WORK COMES FIRST FOR JIMENEZ
DECLINING A DAY OFF FOLLOWING WBC EXIT, HE’S SERIOUS ABOUT BEING MORE THAN A DH
GLENDALE, Ariz. — White Sox manager Pedro Grifol had planned to give outfielder Eloy Jimenez a day to gather himself and regroup after returning from the World Baseball Classic.
But two days after Puerto Rico eliminated his Dominican Republic team, there was Jimenez on Friday, ready to work with first-base coach Daryl Boston in the morning and batting fourth in the lineup as the designed hitter against a Cubs split squad in the afternoon.
“Because I want to get ready for the season,” explained Jimenez, who banged a double off the left-field wall against Cubs righthander Nick Neidert in his first of two plate appearances. “We are here. Why not?”
Getting back in there and bearing down falls in line with the mindset Jimenez brought when he arrived at camp four weeks ago — 25 pounds lighter and determined to stay healthy and do more than he did last season, when he hit .295/.358/.500 with 16 homers in 84 games. That wasn’t much more than half a season, and it came a year after he hit only 10 homers in 55 games.
After the Sox signed Andrew Benintendi in the offseason to play left field, Jimenez was penciled in at the top of the DH depth chart — a role he’s digging in against. Grifol is allowing him a chance to show what he can do, and Jimenez is bent on proving he belongs in right field on occasion, his defensive deficiencies notwithstanding.
“I give Eloy a lot of credit,” said Boston, who also works with the outfielders. “He’s saying all the right things, and he’s not just saying he doesn’t want to be a DH — he’s coming out every morning. Even mornings when I’m not expecting him, he’s searching me out to make sure we do early work. He showed up [Friday] and was like, ‘C’mon, let’s go. Let’s get some work in.’ ”
Boston said Jimenez is moving better this spring.
“Even his turns at first base, his intensity,” he said. “In the outfield, he’s always caught what he [has] to, but it seems like his first-step quickness has improved. He seems to be grasping right field.”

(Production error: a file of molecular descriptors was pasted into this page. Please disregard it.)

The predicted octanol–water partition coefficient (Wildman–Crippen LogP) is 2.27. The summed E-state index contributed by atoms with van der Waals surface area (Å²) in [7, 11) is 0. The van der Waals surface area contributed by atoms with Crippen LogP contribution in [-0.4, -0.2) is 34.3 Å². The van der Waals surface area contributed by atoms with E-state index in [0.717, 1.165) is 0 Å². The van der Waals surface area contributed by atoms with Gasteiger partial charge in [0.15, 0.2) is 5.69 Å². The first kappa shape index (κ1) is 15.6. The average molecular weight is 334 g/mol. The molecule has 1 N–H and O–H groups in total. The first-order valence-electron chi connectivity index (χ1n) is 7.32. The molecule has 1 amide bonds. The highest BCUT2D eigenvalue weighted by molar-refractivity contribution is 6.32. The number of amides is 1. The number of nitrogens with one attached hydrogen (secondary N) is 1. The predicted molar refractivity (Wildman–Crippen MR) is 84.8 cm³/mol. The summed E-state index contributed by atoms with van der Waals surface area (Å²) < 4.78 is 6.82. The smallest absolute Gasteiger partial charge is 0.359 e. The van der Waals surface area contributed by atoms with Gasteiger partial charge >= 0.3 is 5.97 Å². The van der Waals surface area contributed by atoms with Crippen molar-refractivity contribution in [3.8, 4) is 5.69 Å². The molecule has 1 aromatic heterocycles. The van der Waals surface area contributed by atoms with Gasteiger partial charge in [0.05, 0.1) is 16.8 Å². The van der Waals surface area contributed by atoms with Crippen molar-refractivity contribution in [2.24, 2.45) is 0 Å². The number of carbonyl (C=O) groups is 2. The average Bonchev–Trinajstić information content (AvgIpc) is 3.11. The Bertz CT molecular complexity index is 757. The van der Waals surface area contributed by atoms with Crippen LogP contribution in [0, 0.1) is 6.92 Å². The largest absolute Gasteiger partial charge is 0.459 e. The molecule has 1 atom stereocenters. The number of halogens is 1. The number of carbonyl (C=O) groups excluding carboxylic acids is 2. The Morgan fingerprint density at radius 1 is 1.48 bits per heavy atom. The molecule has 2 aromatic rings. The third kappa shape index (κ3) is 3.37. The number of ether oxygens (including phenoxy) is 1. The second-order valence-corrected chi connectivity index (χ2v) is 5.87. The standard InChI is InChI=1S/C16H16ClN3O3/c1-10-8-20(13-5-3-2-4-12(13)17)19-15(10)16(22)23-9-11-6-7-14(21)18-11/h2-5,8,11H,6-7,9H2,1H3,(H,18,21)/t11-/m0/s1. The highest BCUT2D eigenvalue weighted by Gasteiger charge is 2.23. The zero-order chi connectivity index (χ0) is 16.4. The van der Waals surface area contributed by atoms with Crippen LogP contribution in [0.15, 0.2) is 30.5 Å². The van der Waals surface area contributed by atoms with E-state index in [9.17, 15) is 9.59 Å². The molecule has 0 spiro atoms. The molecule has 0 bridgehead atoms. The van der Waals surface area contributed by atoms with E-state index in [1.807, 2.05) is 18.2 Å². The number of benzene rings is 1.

Jimenez was 5-for-11 with two doubles and two RBI in WBC pool play in Miami. Despite the quick ouster for the Dominican team — considered by many to be the WBC favorite going in — Jimenez said he’ll never forget the experience. Big, intense, “crazy” crowds and playing for his country made it impossible for him to compare it to his Sox postseason experiences, he said.
“I will never forget it, but [it was] not the result I wanted,” he said. “Now we’re here, getting ready for the season, and that’s the most important thing.”
The Sox are still without shortstop Tim Anderson, starting pitcher Lance Lynn and reliever Kendall Graveman (U.S.), reliever Jose Ruiz (Venezuela) and center fielder Luis Robert Jr. and third baseman Yoan Moncada (Cuba). As a whole, Sox players have performed well in the tournament. Anderson is 4-for-11 with a double, triple and four RBI; Lynn pitched five innings of one-run ball in his start; Graveman has pitched 1 ⅓ scoreless innings; Ruiz hasn’t allowed a run in two relief appearances; Moncada is 8-for-19 with a homer and five RBI, and Robert is 5-for-22 with a double and four RBI.
Jimenez is the first to return. “He had a great experience down there,” Grifol said. “He wants to get ready for the season. I was going to give him a day off, and he was like, ‘I want to play.’ So, all right, let’s play.” ✶